RT: “Korean Food”, “Young”, “Sand”
RiYL: Porches, Eskimeux, R.L. Kelly, Elvis Depressedly
The direction that many musicians seem to be taking in this modern day and age is one that reverts backwards to a simpler, more fun time; the 1980s, and Frankie Cosmos’ new EP Fit Me In is not an exception to this ever growing trend. Although the musical style takes from an era past, the theme of the 4-song EP seems to wade in the emotional pool of an early 20s age – 21 years to be exact, the age at which Frankie Cosmos’ Greta Kline currently stands. The whole while, Fit Me In has the listener submerged in keyboard synths holding out chords for entire measures in a slow, strange, pitchy vibrato, enough to confuse a brain’s sense of balance. Kline plays to that sense well, however, letting the atmosphere come into itself (rather than forcing the listener to become confused as other artists may tend to do). Canned snares from the obviously electric drum kit drive the album in a boxy way, following the downbeats and upbeats in a non-syncopated way, signature of the new 1980s / 2010s trend. All the songs in Fit Me In are very short, not unlike the other songs displayed in Kline’s impressive discography of 40+ EP’s, many containing 2-3 minute tunes.
The EP opens with the most recognizable song out of the 4, “Korean Food”. Though branded by the typical, long held synth chords, they start off dissonant – creating an initial discomfort. However, this strangeness is molded gradually into a romantic, beautiful harmony reminiscent to your first love. A sweet, dulce bass compliments the dreamy vocals while the keyboard dances with Kline’s youthful voice, melody matched in slow steps like a high school dance. Kline coos “I feel the most beautiful when you look at me”, lines that could make any romantic melt, and becomes a poet to your blush: “you’re too handsome to be drawn”. The main criticism of the opening song is that the vocal melody has a weird, uninterrupted phrasing as Kline’s voice leaps and drops in strange progressions of the scale.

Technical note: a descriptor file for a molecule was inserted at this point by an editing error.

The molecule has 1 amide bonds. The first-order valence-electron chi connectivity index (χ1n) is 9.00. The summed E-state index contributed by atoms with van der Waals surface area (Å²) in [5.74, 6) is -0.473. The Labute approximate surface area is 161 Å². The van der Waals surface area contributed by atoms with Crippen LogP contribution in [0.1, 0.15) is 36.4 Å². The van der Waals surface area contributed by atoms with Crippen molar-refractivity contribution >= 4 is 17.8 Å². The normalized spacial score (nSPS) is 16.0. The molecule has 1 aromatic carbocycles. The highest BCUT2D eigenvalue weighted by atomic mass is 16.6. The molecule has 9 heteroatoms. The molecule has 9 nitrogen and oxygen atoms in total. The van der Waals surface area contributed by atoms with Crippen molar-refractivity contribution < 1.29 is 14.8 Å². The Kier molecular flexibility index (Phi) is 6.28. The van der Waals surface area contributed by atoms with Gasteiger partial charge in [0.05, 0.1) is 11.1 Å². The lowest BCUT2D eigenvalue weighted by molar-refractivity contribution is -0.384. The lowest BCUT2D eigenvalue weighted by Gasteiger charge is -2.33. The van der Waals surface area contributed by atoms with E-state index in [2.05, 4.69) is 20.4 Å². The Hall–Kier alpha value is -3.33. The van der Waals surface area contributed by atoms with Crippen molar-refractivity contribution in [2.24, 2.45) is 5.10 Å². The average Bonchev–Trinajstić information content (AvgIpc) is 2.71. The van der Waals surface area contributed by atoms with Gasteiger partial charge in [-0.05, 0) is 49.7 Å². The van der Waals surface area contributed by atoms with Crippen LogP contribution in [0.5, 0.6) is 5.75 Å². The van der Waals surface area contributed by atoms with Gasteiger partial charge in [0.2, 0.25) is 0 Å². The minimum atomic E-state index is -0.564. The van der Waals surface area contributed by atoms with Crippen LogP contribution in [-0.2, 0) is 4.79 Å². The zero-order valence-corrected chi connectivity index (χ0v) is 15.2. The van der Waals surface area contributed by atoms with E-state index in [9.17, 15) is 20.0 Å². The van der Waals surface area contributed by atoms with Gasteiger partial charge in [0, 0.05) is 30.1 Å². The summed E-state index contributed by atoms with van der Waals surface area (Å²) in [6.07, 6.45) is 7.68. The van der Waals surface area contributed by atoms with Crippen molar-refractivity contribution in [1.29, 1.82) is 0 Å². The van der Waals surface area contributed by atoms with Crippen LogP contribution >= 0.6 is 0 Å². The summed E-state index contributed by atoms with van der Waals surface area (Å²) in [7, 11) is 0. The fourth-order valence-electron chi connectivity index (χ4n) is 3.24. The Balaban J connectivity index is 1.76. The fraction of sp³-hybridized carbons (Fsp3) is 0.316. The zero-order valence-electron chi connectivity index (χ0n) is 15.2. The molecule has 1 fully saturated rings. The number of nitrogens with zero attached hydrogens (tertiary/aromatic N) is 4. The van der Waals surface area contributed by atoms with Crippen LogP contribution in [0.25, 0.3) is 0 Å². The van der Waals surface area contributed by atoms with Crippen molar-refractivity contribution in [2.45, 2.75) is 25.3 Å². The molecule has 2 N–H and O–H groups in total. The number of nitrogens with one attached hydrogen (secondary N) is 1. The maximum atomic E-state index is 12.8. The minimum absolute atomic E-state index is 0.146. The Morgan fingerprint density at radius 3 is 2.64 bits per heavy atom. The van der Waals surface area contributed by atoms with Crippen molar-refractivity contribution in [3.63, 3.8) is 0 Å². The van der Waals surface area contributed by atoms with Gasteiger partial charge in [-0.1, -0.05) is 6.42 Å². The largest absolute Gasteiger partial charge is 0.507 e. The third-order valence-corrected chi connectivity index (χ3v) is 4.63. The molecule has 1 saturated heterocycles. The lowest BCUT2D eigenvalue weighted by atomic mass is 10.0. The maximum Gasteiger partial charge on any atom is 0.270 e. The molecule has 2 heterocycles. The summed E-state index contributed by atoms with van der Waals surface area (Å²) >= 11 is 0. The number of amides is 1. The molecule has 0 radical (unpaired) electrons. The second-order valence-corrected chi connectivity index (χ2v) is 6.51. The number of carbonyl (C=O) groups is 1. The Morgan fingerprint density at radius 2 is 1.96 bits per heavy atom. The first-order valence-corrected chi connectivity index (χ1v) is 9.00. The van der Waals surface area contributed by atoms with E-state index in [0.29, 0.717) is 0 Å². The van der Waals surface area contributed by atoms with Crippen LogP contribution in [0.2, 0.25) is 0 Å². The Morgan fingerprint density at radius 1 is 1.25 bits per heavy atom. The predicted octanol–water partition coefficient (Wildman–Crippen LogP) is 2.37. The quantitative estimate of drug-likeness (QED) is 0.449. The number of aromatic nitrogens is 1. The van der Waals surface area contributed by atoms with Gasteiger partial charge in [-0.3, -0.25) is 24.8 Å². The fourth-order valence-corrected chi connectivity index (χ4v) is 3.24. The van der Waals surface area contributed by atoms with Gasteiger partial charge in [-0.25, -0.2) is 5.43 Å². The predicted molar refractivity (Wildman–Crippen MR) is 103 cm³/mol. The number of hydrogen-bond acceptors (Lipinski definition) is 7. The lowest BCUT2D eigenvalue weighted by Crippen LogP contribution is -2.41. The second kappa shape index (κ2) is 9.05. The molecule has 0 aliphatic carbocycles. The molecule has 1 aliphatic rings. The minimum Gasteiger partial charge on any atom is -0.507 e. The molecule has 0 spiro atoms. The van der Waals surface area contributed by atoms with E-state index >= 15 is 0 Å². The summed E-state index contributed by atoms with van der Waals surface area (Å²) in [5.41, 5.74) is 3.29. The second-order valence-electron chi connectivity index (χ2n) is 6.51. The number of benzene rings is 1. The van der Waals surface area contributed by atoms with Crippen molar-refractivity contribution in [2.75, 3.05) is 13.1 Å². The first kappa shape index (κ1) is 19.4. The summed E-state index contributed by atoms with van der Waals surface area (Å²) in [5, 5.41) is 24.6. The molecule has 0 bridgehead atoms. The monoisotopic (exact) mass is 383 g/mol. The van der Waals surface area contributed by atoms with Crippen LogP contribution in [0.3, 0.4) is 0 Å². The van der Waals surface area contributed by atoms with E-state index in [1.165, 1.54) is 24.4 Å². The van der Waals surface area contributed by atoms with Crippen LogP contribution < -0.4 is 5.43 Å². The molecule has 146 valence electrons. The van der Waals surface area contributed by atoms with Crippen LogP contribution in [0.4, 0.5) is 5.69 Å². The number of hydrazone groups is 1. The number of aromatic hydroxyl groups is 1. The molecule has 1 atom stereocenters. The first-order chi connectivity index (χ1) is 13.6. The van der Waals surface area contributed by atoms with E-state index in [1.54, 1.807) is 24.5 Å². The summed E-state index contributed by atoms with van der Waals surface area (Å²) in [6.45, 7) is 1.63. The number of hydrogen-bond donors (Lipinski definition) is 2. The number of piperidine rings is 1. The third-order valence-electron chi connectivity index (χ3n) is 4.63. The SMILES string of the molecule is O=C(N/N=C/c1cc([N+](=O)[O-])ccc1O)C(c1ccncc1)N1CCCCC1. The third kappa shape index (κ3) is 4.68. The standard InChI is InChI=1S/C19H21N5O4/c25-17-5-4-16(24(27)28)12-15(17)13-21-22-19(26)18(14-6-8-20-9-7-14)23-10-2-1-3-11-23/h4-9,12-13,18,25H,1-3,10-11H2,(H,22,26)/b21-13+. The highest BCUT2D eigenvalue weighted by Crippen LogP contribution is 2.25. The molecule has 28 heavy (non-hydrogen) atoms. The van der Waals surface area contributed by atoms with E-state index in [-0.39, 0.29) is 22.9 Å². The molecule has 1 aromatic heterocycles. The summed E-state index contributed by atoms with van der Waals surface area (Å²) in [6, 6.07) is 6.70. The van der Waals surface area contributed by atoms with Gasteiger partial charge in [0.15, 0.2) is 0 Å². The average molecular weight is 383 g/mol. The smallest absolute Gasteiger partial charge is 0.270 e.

“Young” is perhaps the cutest song on the EP, with a steady bass line matching the steady electronic beat equipped with super kawaii hand claps. Kline contradicts and questions her ripe age of 21 with sarcastic mentions of youth: “I hear about being young, but I’m not sure how it’s done/thought I heard a mumble/ something about fun”. However, the millennial crooning is washed away as “O Contest Winner” comes in. “O Contest Winner’s” lazy synths takes the listener to the grocery store her mom took her to as a child. As the listener holds her mom’s hand walking through the dairy section, the vocal melody drags out a “O Contest Winner”, giving the listener an urge to beg her mom a ‘can we leave, now?’. The harmonies behind Kline’s sad crooning create an echo that brings images of a VCR tape recorded sunset. The pitchy vibrato of the never ending synth chords pulsate through the hypothetical fluorescent light washed grocery store.